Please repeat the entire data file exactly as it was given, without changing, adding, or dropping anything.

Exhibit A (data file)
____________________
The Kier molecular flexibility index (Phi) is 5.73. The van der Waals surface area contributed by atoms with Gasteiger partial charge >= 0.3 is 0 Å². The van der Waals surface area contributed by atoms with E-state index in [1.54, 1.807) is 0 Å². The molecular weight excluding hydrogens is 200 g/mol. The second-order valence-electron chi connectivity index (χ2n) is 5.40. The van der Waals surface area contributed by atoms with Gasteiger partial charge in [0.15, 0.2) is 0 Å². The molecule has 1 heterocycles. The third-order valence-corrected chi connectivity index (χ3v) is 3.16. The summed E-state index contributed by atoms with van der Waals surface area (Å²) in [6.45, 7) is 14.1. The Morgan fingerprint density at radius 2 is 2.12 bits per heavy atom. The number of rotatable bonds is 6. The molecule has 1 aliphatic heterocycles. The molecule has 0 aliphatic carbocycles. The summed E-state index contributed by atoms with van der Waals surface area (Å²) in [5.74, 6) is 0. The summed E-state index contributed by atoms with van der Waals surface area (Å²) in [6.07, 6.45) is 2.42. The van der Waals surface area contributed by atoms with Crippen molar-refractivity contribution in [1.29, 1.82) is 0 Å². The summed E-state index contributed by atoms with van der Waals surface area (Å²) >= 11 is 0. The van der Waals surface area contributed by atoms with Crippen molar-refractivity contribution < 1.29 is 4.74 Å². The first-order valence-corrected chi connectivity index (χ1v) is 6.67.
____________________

The Kier molecular flexibility index (Phi) is 5.73. The van der Waals surface area contributed by atoms with Gasteiger partial charge >= 0.3 is 0 Å². The van der Waals surface area contributed by atoms with E-state index in [1.54, 1.807) is 0 Å². The molecular weight excluding hydrogens is 200 g/mol. The second-order valence-electron chi connectivity index (χ2n) is 5.40. The van der Waals surface area contributed by atoms with Gasteiger partial charge in [0.15, 0.2) is 0 Å². The molecule has 1 heterocycles. The third-order valence-corrected chi connectivity index (χ3v) is 3.16. The summed E-state index contributed by atoms with van der Waals surface area (Å²) in [6.45, 7) is 14.1. The Morgan fingerprint density at radius 2 is 2.12 bits per heavy atom. The number of rotatable bonds is 6. The molecule has 1 aliphatic heterocycles. The molecule has 0 aliphatic carbocycles. The summed E-state index contributed by atoms with van der Waals surface area (Å²) in [5.74, 6) is 0. The summed E-state index contributed by atoms with van der Waals surface area (Å²) in [6.07, 6.45) is 2.42. The van der Waals surface area contributed by atoms with Crippen molar-refractivity contribution in [1.29, 1.82) is 0 Å². The summed E-state index contributed by atoms with van der Waals surface area (Å²) >= 11 is 0. The van der Waals surface area contributed by atoms with Crippen molar-refractivity contribution < 1.29 is 4.74 Å². The first-order valence-corrected chi connectivity index (χ1v) is 6.67.